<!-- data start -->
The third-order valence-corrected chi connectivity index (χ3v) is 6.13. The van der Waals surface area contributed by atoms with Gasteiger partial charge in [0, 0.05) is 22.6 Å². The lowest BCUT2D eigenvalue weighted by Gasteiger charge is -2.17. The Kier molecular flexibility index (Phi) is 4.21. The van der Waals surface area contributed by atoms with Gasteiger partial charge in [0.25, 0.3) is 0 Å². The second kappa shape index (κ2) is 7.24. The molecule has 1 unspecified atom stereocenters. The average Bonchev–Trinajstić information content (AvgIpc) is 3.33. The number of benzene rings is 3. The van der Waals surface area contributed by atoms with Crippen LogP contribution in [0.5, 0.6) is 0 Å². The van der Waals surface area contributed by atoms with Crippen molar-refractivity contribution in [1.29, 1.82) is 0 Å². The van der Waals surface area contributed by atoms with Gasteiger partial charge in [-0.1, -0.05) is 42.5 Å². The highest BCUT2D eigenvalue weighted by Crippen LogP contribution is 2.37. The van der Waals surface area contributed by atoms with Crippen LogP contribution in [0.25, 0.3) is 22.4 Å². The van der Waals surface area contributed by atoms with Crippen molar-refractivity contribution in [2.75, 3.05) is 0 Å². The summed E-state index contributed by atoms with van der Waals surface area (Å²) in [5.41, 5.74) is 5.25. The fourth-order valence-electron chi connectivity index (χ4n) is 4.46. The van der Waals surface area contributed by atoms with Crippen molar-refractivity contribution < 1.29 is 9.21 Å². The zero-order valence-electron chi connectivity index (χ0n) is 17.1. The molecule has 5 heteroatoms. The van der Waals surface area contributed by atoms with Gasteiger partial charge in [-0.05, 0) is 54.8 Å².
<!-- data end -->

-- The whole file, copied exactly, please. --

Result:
The third-order valence-corrected chi connectivity index (χ3v) is 6.13. The van der Waals surface area contributed by atoms with Gasteiger partial charge in [0, 0.05) is 22.6 Å². The lowest BCUT2D eigenvalue weighted by Gasteiger charge is -2.17. The Kier molecular flexibility index (Phi) is 4.21. The van der Waals surface area contributed by atoms with Gasteiger partial charge in [0.25, 0.3) is 0 Å². The second kappa shape index (κ2) is 7.24. The molecule has 1 unspecified atom stereocenters. The average Bonchev–Trinajstić information content (AvgIpc) is 3.33. The number of benzene rings is 3. The van der Waals surface area contributed by atoms with Crippen LogP contribution in [0.5, 0.6) is 0 Å². The van der Waals surface area contributed by atoms with Crippen molar-refractivity contribution in [1.29, 1.82) is 0 Å². The van der Waals surface area contributed by atoms with Gasteiger partial charge in [-0.1, -0.05) is 42.5 Å². The highest BCUT2D eigenvalue weighted by Crippen LogP contribution is 2.37. The van der Waals surface area contributed by atoms with Crippen LogP contribution in [0.25, 0.3) is 22.4 Å². The van der Waals surface area contributed by atoms with Crippen molar-refractivity contribution in [2.75, 3.05) is 0 Å². The summed E-state index contributed by atoms with van der Waals surface area (Å²) in [5.41, 5.74) is 5.25. The fourth-order valence-electron chi connectivity index (χ4n) is 4.46. The van der Waals surface area contributed by atoms with Crippen molar-refractivity contribution < 1.29 is 9.21 Å². The zero-order valence-electron chi connectivity index (χ0n) is 17.1. The molecule has 5 heteroatoms. The van der Waals surface area contributed by atoms with Gasteiger partial charge in [-0.05, 0) is 54.8 Å².